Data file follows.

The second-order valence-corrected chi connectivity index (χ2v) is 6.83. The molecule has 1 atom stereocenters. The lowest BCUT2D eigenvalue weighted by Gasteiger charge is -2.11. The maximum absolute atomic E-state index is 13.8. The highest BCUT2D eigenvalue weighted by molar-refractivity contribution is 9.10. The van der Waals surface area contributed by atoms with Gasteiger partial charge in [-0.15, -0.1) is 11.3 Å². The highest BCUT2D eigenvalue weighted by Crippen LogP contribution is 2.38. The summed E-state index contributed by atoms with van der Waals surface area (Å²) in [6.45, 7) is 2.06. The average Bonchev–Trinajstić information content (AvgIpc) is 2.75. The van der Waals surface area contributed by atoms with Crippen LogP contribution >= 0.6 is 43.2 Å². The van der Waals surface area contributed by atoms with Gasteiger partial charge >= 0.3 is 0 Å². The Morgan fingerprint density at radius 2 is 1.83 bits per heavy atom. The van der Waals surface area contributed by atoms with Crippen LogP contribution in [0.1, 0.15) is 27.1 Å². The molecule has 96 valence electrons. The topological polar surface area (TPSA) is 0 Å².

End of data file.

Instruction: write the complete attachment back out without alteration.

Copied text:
The second-order valence-corrected chi connectivity index (χ2v) is 6.83. The molecule has 1 atom stereocenters. The lowest BCUT2D eigenvalue weighted by Gasteiger charge is -2.11. The maximum absolute atomic E-state index is 13.8. The highest BCUT2D eigenvalue weighted by molar-refractivity contribution is 9.10. The van der Waals surface area contributed by atoms with Gasteiger partial charge in [-0.15, -0.1) is 11.3 Å². The highest BCUT2D eigenvalue weighted by Crippen LogP contribution is 2.38. The summed E-state index contributed by atoms with van der Waals surface area (Å²) in [6.45, 7) is 2.06. The average Bonchev–Trinajstić information content (AvgIpc) is 2.75. The van der Waals surface area contributed by atoms with Crippen LogP contribution >= 0.6 is 43.2 Å². The van der Waals surface area contributed by atoms with Gasteiger partial charge >= 0.3 is 0 Å². The Morgan fingerprint density at radius 2 is 1.83 bits per heavy atom. The van der Waals surface area contributed by atoms with Crippen LogP contribution in [0.1, 0.15) is 27.1 Å². The molecule has 96 valence electrons. The topological polar surface area (TPSA) is 0 Å².